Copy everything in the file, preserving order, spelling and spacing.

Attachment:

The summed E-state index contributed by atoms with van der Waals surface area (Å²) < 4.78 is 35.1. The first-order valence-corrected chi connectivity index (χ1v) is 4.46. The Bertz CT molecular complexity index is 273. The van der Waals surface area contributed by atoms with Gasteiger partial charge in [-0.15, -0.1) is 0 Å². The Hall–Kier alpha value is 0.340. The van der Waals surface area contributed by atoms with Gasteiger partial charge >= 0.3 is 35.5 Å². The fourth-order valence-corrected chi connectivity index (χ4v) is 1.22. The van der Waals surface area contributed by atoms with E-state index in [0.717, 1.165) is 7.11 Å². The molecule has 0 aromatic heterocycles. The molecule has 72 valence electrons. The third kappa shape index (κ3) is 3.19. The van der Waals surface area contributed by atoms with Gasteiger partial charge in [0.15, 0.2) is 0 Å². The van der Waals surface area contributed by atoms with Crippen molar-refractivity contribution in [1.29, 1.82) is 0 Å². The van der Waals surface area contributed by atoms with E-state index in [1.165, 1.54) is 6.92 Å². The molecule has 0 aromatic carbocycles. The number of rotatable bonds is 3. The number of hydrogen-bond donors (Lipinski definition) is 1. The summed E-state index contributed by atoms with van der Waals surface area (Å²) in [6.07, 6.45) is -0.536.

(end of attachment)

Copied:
The summed E-state index contributed by atoms with van der Waals surface area (Å²) < 4.78 is 35.1. The first-order valence-corrected chi connectivity index (χ1v) is 4.46. The Bertz CT molecular complexity index is 273. The van der Waals surface area contributed by atoms with Gasteiger partial charge in [-0.15, -0.1) is 0 Å². The Hall–Kier alpha value is 0.340. The van der Waals surface area contributed by atoms with Gasteiger partial charge >= 0.3 is 35.5 Å². The fourth-order valence-corrected chi connectivity index (χ4v) is 1.22. The van der Waals surface area contributed by atoms with E-state index in [0.717, 1.165) is 7.11 Å². The molecule has 0 aromatic heterocycles. The molecule has 72 valence electrons. The third kappa shape index (κ3) is 3.19. The van der Waals surface area contributed by atoms with Gasteiger partial charge in [0.15, 0.2) is 0 Å². The van der Waals surface area contributed by atoms with Crippen molar-refractivity contribution in [1.29, 1.82) is 0 Å². The van der Waals surface area contributed by atoms with E-state index in [1.165, 1.54) is 6.92 Å². The molecule has 0 aromatic carbocycles. The number of rotatable bonds is 3. The number of hydrogen-bond donors (Lipinski definition) is 1. The summed E-state index contributed by atoms with van der Waals surface area (Å²) in [6.07, 6.45) is -0.536.